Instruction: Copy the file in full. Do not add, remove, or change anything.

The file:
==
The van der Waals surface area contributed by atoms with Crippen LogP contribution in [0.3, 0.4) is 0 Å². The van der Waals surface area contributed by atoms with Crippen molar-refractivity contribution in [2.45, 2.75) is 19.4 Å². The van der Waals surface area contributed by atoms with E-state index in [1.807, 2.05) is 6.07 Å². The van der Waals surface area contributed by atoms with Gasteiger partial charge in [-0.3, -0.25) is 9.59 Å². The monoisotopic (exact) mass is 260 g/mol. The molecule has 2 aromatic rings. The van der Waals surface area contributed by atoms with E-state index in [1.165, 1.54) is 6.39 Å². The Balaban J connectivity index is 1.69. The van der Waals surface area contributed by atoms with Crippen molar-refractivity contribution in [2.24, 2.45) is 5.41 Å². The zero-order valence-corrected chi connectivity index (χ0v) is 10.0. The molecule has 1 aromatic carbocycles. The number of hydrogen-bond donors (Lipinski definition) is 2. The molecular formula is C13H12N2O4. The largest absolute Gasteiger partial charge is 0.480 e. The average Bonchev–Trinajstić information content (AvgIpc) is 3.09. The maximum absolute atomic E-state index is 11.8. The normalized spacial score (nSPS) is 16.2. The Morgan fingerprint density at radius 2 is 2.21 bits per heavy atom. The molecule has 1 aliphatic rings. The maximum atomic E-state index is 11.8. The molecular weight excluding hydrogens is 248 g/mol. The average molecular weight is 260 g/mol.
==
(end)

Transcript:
The van der Waals surface area contributed by atoms with Crippen LogP contribution in [0.3, 0.4) is 0 Å². The van der Waals surface area contributed by atoms with Crippen molar-refractivity contribution in [2.45, 2.75) is 19.4 Å². The van der Waals surface area contributed by atoms with E-state index in [1.807, 2.05) is 6.07 Å². The van der Waals surface area contributed by atoms with Gasteiger partial charge in [-0.3, -0.25) is 9.59 Å². The monoisotopic (exact) mass is 260 g/mol. The molecule has 2 aromatic rings. The van der Waals surface area contributed by atoms with E-state index in [1.165, 1.54) is 6.39 Å². The Balaban J connectivity index is 1.69. The van der Waals surface area contributed by atoms with Crippen molar-refractivity contribution in [2.24, 2.45) is 5.41 Å². The zero-order valence-corrected chi connectivity index (χ0v) is 10.0. The molecule has 1 aromatic carbocycles. The number of hydrogen-bond donors (Lipinski definition) is 2. The molecular formula is C13H12N2O4. The largest absolute Gasteiger partial charge is 0.480 e. The average Bonchev–Trinajstić information content (AvgIpc) is 3.09. The maximum absolute atomic E-state index is 11.8. The normalized spacial score (nSPS) is 16.2. The Morgan fingerprint density at radius 2 is 2.21 bits per heavy atom. The molecule has 1 aliphatic rings. The maximum atomic E-state index is 11.8. The molecular weight excluding hydrogens is 248 g/mol. The average molecular weight is 260 g/mol.